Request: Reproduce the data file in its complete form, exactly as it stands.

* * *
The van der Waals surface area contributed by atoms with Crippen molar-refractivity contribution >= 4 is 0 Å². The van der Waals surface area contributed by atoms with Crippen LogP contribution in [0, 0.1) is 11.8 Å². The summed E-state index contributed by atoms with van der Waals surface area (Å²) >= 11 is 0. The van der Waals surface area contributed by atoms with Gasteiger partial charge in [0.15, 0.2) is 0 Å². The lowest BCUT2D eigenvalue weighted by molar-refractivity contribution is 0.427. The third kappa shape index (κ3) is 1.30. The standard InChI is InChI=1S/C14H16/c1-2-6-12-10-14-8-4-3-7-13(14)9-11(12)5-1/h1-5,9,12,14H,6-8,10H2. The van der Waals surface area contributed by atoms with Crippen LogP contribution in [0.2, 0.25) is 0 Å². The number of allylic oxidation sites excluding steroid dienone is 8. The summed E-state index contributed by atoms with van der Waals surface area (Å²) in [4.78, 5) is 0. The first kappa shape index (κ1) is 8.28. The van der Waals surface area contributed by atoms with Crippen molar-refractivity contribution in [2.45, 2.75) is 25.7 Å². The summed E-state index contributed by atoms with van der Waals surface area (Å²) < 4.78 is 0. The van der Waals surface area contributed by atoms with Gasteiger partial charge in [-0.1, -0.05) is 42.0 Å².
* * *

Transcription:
The van der Waals surface area contributed by atoms with Crippen molar-refractivity contribution >= 4 is 0 Å². The van der Waals surface area contributed by atoms with Crippen LogP contribution in [0, 0.1) is 11.8 Å². The summed E-state index contributed by atoms with van der Waals surface area (Å²) >= 11 is 0. The van der Waals surface area contributed by atoms with Gasteiger partial charge in [0.15, 0.2) is 0 Å². The lowest BCUT2D eigenvalue weighted by molar-refractivity contribution is 0.427. The third kappa shape index (κ3) is 1.30. The standard InChI is InChI=1S/C14H16/c1-2-6-12-10-14-8-4-3-7-13(14)9-11(12)5-1/h1-5,9,12,14H,6-8,10H2. The van der Waals surface area contributed by atoms with Crippen LogP contribution in [0.2, 0.25) is 0 Å². The number of allylic oxidation sites excluding steroid dienone is 8. The summed E-state index contributed by atoms with van der Waals surface area (Å²) in [4.78, 5) is 0. The first kappa shape index (κ1) is 8.28. The van der Waals surface area contributed by atoms with Crippen molar-refractivity contribution in [2.45, 2.75) is 25.7 Å². The summed E-state index contributed by atoms with van der Waals surface area (Å²) < 4.78 is 0. The van der Waals surface area contributed by atoms with Gasteiger partial charge in [-0.1, -0.05) is 42.0 Å².